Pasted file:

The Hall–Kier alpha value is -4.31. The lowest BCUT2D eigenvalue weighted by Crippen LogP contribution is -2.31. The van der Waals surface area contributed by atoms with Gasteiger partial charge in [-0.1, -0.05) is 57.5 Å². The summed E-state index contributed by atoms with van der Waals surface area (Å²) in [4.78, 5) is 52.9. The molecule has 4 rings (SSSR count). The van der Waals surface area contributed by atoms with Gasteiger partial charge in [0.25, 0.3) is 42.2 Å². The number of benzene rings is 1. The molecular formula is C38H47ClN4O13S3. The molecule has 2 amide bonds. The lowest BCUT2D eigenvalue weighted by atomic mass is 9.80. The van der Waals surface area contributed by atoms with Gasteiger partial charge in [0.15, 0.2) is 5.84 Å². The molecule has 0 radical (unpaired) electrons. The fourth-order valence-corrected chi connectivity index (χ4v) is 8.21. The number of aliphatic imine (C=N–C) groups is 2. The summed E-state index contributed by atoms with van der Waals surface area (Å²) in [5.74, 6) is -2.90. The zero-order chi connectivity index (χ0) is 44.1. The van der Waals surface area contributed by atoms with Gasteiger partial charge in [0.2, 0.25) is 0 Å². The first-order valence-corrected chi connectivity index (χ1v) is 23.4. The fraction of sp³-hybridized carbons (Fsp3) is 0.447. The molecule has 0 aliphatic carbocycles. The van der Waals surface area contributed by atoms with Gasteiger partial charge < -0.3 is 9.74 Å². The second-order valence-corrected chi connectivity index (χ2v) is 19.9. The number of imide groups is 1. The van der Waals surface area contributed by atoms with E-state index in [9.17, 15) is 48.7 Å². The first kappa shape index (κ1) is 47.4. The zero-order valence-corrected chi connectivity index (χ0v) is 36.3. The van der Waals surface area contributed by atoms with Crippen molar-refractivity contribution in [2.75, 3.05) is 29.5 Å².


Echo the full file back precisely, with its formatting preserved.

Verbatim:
The Hall–Kier alpha value is -4.31. The lowest BCUT2D eigenvalue weighted by Crippen LogP contribution is -2.31. The van der Waals surface area contributed by atoms with Gasteiger partial charge in [-0.1, -0.05) is 57.5 Å². The summed E-state index contributed by atoms with van der Waals surface area (Å²) in [4.78, 5) is 52.9. The molecule has 4 rings (SSSR count). The van der Waals surface area contributed by atoms with Gasteiger partial charge in [0.25, 0.3) is 42.2 Å². The number of benzene rings is 1. The molecular formula is C38H47ClN4O13S3. The molecule has 2 amide bonds. The lowest BCUT2D eigenvalue weighted by atomic mass is 9.80. The van der Waals surface area contributed by atoms with Gasteiger partial charge in [0.15, 0.2) is 5.84 Å². The molecule has 0 radical (unpaired) electrons. The fourth-order valence-corrected chi connectivity index (χ4v) is 8.21. The number of aliphatic imine (C=N–C) groups is 2. The summed E-state index contributed by atoms with van der Waals surface area (Å²) in [5.74, 6) is -2.90. The zero-order chi connectivity index (χ0) is 44.1. The van der Waals surface area contributed by atoms with Gasteiger partial charge in [0.2, 0.25) is 0 Å². The first-order valence-corrected chi connectivity index (χ1v) is 23.4. The fraction of sp³-hybridized carbons (Fsp3) is 0.447. The molecule has 0 aliphatic carbocycles. The van der Waals surface area contributed by atoms with Gasteiger partial charge < -0.3 is 9.74 Å². The second-order valence-corrected chi connectivity index (χ2v) is 19.9. The number of imide groups is 1. The van der Waals surface area contributed by atoms with E-state index in [9.17, 15) is 48.7 Å². The first kappa shape index (κ1) is 47.4. The zero-order valence-corrected chi connectivity index (χ0v) is 36.3. The van der Waals surface area contributed by atoms with Crippen molar-refractivity contribution in [2.75, 3.05) is 29.5 Å².